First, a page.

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StevenW
April 18th, 2013, 12:55 AM
[My last story for awhile. Let me know your feelings on this dialogue only style. Like? Hate?]


“Tell me your plans, lieutenant.”

“Yes sir. I must admit a visit from the supreme commander to this backwater is unexpected. The fact that a junior officer is charged with this assignment underscores the insignificance of this mission.”

“This planet isn’t as important as subjugating, say, the Terellian Empire, but all species must be conquered. I like to visit these outposts, to learn how young officers such as yourself are doing. What are your invasion plans?”

“I have no plans to invade, sir.”

“You’d better have a good explanation.”

“Yessir. We plan to conquer without firing a shot and without a need for occupation forces.”

“You have my undivided attention lieutenant. How?”

“Our chosen vector is called an ‘English Teacher’. We’ve been abducting and implanting them. One of the results is a compulsive desire to teach their adolescents certain authors and writings. Here let me show you. This is a video stream from one of their classrooms. The teacher is reading from someone called ‘Melville’. Notice the vacant stares, the glassy eyes.”

“Whoosh. Whoosh. Zoom. I’m a spaceship. Whoosh…”

“What - no, who was that?”

“That was our psychologist, sir. He subjected himself to twelve hours of someone called ‘Shakespeare’. He hasn’t been the same since. I had a navigator who tried to read Thoreau. He’s catatonic, curled up in a ball, sucking his thumbs. We’re all a bit worried about him. I wouldn’t mind if you took him back, sir. He needs some serious help. I’ve issued orders banning any more reading of their literature.”

“What kind of savages are you dealing with here?”

“It isn’t as detrimental to their minds as ours. Most just assume a hypnotic state, as you noticed. They become highly open to suggestion, and through the implants the teachers are able to plant subliminal doctrine. Why, in 60 years…”

“Sixty years? No planet this size took more than ten to pacify. I’d say you’re a goldbricker.”

“I did the math on it, sir. For the cost of one month’s occupation forces, we can keep a skeleton crew on station for those 60 years. That’s to give us time to indoctrinate every generation.”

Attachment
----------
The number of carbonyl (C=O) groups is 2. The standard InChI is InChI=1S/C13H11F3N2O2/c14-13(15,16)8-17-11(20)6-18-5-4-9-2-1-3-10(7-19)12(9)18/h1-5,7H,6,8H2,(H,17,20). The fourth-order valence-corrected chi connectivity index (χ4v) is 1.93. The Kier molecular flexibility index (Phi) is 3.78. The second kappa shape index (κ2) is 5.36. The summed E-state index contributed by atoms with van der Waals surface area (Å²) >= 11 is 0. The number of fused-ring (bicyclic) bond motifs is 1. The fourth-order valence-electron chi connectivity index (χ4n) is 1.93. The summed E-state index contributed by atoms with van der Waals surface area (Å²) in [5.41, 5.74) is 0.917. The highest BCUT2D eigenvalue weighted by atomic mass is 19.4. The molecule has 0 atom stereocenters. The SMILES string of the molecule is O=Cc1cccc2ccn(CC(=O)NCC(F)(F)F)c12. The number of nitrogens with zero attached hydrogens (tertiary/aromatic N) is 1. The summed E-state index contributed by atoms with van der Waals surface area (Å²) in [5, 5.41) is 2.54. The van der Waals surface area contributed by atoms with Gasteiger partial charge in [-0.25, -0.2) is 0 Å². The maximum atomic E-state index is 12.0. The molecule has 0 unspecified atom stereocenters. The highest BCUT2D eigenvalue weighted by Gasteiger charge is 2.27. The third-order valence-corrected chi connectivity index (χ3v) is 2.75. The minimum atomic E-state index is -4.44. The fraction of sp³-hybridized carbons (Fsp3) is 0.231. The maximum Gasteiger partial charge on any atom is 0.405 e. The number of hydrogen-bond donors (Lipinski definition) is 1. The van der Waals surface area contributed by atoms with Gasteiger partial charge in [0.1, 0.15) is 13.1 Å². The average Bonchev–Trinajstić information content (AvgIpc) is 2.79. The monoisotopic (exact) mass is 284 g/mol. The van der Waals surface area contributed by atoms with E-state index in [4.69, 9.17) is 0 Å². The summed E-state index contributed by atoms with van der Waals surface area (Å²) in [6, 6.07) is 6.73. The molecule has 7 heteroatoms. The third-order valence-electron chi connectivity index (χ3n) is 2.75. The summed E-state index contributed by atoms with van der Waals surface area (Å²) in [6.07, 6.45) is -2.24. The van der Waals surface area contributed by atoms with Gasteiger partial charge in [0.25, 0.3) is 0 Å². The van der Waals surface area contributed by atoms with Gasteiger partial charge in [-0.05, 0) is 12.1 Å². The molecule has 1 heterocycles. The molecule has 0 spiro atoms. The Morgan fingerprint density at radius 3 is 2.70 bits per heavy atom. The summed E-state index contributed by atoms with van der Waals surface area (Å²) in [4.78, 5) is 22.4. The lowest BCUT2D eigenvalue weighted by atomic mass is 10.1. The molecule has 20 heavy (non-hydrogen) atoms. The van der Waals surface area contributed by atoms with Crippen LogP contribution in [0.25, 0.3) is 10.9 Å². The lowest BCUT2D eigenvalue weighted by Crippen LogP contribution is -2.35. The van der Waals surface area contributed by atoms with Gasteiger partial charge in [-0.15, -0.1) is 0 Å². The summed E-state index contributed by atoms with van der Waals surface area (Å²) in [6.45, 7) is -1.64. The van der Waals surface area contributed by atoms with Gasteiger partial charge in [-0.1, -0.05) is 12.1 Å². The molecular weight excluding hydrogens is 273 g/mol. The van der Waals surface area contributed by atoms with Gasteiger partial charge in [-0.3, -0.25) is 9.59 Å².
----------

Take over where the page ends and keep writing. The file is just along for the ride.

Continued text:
“To what end?”

“Sir, I believe we will only have to announce ourselves and be hailed as saviors or returning heroes. No resistance. No guerilla warfare. Humans will become our most loyal subjects.”

“Loyal?”

“Fanatically, sir. More than the Axians even. The kind you can use as soldiers or trusted bodyguards.”

“Amazing! Excellent! You have a shrewd mind captain.”

“It’s lieutenant, sir.

“Are you in the habit of correcting your superiors? It’s captain now. Leave your XO in command here. I’m putting you on my staff. I want your thoughts on a planet in the Gamma Sector.”

NathanBrazil
April 18th, 2013, 01:38 AM
I like it. The humor works for me, but the ending is a bit flat. I wanted more of a punch at the end.

pdwalke4
April 18th, 2013, 05:04 PM
Is it supposed to be a script or a story? Nothing there that gives any indication of who/what is talking, where they are ect to give the story a context and setting.

carastone
April 19th, 2013, 05:25 AM
I also like the humor of the story, but I think I'd appreciate it more if the visuals were included: gestures, action, description, etc. The glassy eyes effectively describe the students, but when the psychologist whizzed by, I'd like to have the visual image. What exactly was he doing?

I really appreciated the strong vocabulary!

Good luck,

Cara Stone
sites.google.com/site/carastonenovels/

twentysix26
April 19th, 2013, 09:36 PM